Guest post by Anastacia Marx de Salcedo:
Who hasn’t given her child an energy bar for a rush breakfast, lunchbox treat or quick pick-me-up between afterschool activities? In our household, our three girls go through them by the boxful.
But would you feel differently if you knew the snacks were developed as emergency rations for soldiers? The first version was an oat-flour-fortified chocolate bar, the World War II D Ration. The next was a system of freeze-dried bars, including cereal and dessert, that—as bite-sized cubes—went up into space. The final version, developed jointly by the Army, NASA and Pillsbury, is the soft and chewy energy bar we have today and was first munched during the 1971 Apollo 15 mission.
In fact, many of the processed foods found in supermarkets—or the key technologies used in making them—were originally created to feed troops during battle. Items as varied as TV dinners, supermarket bread, spices and herbs, cling wrap, soft cookies, juice pouches, refrigerated guacamole and even active, dry yeast all have a military origin or influence.
The reason sounds like a conspiracy theory. The U.S. military actually has a mandate to get the food science it uses in rations into the commercial sector. It’s part of our country’s general policy of preparedness, put in place after World War II in case there was another global war. And what it means is that the Army needs to be able to ask the food industry—at a moment’s notice—to convert their production lines to rations. Or, better yet, that those companies already manufacture food that meet military specifications… As is the case with many products we mothers buy.
But what the army seeks in creating rations isn’t necessarily good for consumers. First and foremost, a ration must be imperishable—able to be stored at 80 °F for up to three years without becoming dangerous or disgusting. It must also be able to withstand rough treatment and extreme temperatures, be affordable, and appeal to a very wide range of palates.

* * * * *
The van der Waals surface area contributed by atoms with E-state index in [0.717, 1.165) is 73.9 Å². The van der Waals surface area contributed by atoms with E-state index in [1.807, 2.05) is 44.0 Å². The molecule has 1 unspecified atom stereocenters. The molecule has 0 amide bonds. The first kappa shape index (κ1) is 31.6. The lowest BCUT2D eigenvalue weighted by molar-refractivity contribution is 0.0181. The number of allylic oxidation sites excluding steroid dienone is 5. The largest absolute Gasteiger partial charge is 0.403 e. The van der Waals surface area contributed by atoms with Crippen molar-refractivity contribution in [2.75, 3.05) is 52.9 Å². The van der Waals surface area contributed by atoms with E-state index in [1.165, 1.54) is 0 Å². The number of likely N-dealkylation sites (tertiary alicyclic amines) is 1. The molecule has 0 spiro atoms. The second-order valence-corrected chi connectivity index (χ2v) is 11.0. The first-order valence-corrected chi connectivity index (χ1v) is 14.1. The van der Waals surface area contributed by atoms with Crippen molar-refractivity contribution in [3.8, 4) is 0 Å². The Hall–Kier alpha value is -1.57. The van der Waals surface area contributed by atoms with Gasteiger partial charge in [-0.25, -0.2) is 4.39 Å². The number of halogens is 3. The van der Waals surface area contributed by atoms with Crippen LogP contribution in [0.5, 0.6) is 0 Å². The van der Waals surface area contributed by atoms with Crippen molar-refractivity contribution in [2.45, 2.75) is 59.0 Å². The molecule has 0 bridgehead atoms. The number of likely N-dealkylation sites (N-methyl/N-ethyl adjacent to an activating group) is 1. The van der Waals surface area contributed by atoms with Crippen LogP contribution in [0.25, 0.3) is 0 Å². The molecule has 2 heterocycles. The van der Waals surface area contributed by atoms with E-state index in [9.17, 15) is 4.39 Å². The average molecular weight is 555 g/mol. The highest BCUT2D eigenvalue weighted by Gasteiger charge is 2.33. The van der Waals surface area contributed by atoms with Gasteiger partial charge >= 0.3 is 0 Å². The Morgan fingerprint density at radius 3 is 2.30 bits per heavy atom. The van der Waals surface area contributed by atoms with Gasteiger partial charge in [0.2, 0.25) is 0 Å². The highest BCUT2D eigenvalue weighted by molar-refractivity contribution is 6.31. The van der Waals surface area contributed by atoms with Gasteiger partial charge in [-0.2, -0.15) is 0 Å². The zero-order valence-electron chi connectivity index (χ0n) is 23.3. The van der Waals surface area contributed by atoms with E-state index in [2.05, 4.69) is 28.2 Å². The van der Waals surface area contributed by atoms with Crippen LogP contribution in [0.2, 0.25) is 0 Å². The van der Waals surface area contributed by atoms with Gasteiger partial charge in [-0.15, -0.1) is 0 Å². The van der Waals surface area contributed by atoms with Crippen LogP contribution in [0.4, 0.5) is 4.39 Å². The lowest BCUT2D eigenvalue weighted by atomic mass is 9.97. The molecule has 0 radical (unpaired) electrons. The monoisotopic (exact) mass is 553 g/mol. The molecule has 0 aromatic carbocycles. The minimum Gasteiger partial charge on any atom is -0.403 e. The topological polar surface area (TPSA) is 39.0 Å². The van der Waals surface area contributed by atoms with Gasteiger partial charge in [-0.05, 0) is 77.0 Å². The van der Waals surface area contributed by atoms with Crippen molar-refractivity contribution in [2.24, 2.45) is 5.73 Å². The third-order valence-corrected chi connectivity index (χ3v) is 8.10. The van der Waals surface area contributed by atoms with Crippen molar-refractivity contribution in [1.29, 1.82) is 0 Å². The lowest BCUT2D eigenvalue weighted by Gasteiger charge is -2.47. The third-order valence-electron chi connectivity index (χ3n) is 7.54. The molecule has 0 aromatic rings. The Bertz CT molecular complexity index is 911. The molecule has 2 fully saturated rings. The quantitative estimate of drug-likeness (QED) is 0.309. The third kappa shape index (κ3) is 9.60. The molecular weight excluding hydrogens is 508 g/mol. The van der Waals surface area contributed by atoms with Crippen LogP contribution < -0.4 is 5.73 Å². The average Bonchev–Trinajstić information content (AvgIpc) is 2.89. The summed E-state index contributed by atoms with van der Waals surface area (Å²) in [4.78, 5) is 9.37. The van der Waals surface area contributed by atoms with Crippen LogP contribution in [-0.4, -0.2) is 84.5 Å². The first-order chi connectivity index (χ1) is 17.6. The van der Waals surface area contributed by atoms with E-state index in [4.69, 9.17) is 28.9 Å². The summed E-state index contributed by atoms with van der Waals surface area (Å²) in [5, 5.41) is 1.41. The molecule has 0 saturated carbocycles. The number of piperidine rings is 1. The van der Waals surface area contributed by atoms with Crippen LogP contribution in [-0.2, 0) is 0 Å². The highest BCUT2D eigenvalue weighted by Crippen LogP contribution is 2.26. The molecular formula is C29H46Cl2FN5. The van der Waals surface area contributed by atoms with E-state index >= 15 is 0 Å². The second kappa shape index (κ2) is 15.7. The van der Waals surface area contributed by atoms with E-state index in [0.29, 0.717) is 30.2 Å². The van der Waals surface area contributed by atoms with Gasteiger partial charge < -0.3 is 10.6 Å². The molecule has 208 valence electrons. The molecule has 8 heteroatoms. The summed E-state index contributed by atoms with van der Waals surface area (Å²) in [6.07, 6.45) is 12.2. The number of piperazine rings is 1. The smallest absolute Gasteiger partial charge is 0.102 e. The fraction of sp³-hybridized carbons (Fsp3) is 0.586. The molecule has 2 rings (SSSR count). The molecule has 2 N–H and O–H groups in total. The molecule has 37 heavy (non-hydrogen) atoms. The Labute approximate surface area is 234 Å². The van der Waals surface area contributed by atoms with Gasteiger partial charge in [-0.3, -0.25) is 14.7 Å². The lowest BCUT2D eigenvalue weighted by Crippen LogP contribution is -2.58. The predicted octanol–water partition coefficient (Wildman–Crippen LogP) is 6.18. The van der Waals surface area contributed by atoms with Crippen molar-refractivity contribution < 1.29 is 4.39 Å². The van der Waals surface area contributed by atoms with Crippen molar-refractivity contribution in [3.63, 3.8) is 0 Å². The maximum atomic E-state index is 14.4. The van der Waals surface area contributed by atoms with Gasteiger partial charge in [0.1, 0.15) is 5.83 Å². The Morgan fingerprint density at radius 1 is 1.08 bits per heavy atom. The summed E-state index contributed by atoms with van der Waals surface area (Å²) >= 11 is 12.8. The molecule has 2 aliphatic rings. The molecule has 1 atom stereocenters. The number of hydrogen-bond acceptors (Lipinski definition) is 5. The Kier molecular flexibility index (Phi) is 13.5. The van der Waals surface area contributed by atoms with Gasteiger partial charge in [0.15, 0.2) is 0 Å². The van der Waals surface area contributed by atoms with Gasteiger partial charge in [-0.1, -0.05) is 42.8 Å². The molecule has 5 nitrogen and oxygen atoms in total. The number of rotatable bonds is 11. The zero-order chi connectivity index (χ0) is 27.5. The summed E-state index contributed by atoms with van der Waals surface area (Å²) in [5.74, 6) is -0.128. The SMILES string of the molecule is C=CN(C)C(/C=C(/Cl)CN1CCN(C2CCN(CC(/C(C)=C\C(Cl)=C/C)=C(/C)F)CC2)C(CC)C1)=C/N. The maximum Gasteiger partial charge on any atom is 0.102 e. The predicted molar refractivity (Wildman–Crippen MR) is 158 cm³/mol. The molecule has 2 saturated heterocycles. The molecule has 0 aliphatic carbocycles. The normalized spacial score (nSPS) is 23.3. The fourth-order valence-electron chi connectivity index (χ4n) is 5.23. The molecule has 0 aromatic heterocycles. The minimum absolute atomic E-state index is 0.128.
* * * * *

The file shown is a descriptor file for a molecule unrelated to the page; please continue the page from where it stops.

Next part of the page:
To store food for such a long time, the military—and, following suit, the food industry—turns it into what is essentially a food-flavored shelf-life system—with many of the ingredients there to reduce microbial growth, enhance stability over time, or mask flavor deterioration.
Take, for example, a chocolate chip Clif bar. Of eleven ingredients listed, fully five are a sugar or sugar product—in fact, the carbohydrates account for three-quarters of the bar’s 240 calories. The first (greatest by weight), organic brown rice syrup, and fifth, cane sugar syrup, add sweetness, but perhaps most importantly, they reduce microbial growth and impart a soft and chewy texture. (The other sugars are chocolate chips, date paste and molasses powder.) Two of the other major ingredients, the trademarked ClifPro and ClifCrunch, are engineered soy protein and engineered plant fiber, which thicken the dough and help create a uniform texture. All are very cheap. Yum-O!
Although the FDA gives these functional ingredients Generally Recognized as Safe (GRAS) status, many are chemically or biologically synthesized in laboratories and may never before have been eaten by humans or at least eaten in such qualities and over such an extended period. Research on how these substances affect long-term human health is just beginning, but already such things as emulsifiers and chemicals in food packaging have been implicated in obesity and diabetes.
Now when I go to the supermarket, I let my girls pick out just one sugary treat— and that includes energy bars! As for snacks, what’s quicker, easier or more nutritious than a handful of nuts or seeds and dried fruit?
Anastacia Marx de Salcedo is the author of Combat-Ready Kitchen: How the U.S. Military Shapes the Way You Eat which shows how the Defense Department plans, funds and spreads the food science used in rations to consumer food items. She’d love to hear from you—on Facebook , Twitter OR handle @CombatKitchen} or by email.